The paper’s abstract follows:

“Contamination by anthropogenic heavy metals can produce significant concentration-dependent damage to ecosystems.  Therefore, we sought to determine levels of heavy metals and their possible origins by analyzing the feathers of four endangered Galapagos species: Galapagos Penguin Spheniscus mendiculus, Flightless Cormorant Phalacrocorax harrisi, Waved Albatross Phoebastria irrorata, and American Flamingo Phoenicopterus ruber from the Galapagos Archipelago.  Feathers were collected using non-invasive procedures, and calibration curves were used to measure heavy metals via electrochemical methods for mercury (Hg) and spectroscopic methods for lead (Pb) and cadmium (Cd).  Pb and Cd were detected in flamingo feathers with no attributable anthropogenic or near-island origin.  Hg was not found in any of the analyzed species.  It is important to continue monitoring the presence of heavy metals in these endangered species, with a minimum frequency of five years, to facilitate their long-term conservation on the Galapagos Islands.”


Jiménez, E.S., Jiménez-Uzcátegui, G., Egas, D.A., Solis, N., Carrera-Játiva, P., Vinueza, R.L., Cotín, J., Nieto, A., García, C., Sevilla, C. & Rueda, D. 2020.  Trace metals (Hg, Pb, and Cd) in feathers of four Galapagos waterbird species.  Marine Ornithology 48: 85-89.

John Cooper, ACAP Information Officer, 22 April 2020

The Friends of Kauaʻi Wildlife Refuges gets behind World Albatross Day 2020

Friends of Kauai Wildlife Refuges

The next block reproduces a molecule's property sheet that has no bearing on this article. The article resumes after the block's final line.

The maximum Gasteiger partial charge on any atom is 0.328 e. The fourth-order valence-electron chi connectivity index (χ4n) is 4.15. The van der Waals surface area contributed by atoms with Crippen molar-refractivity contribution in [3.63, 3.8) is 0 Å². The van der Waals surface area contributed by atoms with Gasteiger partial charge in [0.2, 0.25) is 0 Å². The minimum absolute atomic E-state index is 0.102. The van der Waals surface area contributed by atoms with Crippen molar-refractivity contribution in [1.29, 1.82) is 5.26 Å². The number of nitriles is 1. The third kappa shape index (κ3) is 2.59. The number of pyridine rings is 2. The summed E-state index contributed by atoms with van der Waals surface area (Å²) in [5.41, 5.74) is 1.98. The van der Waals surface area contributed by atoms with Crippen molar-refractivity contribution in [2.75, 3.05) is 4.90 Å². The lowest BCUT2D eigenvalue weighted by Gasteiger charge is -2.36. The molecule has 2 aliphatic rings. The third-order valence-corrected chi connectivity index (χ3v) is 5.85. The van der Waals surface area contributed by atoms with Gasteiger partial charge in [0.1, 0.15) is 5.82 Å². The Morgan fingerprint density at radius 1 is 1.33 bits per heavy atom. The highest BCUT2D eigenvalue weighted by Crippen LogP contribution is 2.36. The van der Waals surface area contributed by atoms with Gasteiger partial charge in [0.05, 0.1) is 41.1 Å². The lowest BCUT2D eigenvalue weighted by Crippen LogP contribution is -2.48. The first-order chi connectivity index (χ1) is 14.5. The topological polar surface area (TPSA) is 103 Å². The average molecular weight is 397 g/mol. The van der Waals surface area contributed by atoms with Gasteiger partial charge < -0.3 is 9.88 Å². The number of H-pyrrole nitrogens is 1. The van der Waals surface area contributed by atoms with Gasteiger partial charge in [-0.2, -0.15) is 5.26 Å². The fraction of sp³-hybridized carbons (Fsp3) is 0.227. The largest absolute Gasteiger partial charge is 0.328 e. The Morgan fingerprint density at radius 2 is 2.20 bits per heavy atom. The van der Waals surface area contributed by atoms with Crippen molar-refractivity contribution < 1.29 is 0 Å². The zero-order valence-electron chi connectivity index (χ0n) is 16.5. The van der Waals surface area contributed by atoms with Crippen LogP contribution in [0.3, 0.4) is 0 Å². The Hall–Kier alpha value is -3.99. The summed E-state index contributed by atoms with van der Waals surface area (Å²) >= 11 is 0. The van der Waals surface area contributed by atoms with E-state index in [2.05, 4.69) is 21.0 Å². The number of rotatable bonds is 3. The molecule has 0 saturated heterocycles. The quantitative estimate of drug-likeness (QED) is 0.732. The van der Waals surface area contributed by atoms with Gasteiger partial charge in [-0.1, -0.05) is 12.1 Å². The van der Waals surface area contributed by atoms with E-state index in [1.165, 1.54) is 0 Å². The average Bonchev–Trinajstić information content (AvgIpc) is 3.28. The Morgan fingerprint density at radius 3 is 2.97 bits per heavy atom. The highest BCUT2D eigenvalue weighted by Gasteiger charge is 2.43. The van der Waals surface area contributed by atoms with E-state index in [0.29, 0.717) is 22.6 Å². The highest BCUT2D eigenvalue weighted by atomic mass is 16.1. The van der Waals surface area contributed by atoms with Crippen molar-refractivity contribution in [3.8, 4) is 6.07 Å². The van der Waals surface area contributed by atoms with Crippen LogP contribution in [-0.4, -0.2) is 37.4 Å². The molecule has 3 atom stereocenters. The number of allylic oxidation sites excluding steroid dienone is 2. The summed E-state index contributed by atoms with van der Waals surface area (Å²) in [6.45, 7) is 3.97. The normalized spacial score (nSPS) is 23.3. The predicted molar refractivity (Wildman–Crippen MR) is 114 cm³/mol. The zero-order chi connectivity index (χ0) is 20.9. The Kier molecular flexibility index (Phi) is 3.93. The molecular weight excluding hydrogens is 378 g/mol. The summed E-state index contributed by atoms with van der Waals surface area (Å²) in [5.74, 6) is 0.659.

Friends of Kauaʻi Wildlife Refuges (FKWR; formally the Kilauea Point Natural History Association) is a non-profit group established in 1983 that supports the three refuges that comprise the Kauaʻi National Wildlife Refuge Complex located on the North Shore of the Hawaiian island of Kauai.  The three refuges are Kilauea Point, Hanalei and Hule'ia.  The FKWR has approximately 100 annual members and connects with the nearly 600 supporters who follow emails and with over 2500 Facebook followers.  The NGO’s mission is given as promoting “better understanding, appreciation, and conservation of the natural history and environment of Kauai's National Wildlife Refuges and native Hawaiian ecosystems by fostering educational, interpretive, and scientific activities and projects for the benefit of the public and the wildlife”.  To achieve this the NGO works closely with the U.S. Fish and Wildlife Service that manages the complex.

The Kilauea Point National Wildlife Refuge supports a breeding population of some 100 - 120 pairs of colour-banded Laysan Albatrosses Phoebastria immutabilis on Mōlī Hill (view 16-minute video).   The colony is protected by a fence against larger predators, such as dogs, but is not proof to feral cats and rodents.  Breeding above a cliff coastline the albatrosses are protected from projected sea level rise, unlike their conspecifics on the low-lying atolls of the North-Western Hawaiian Islands.

 Thomas Daubert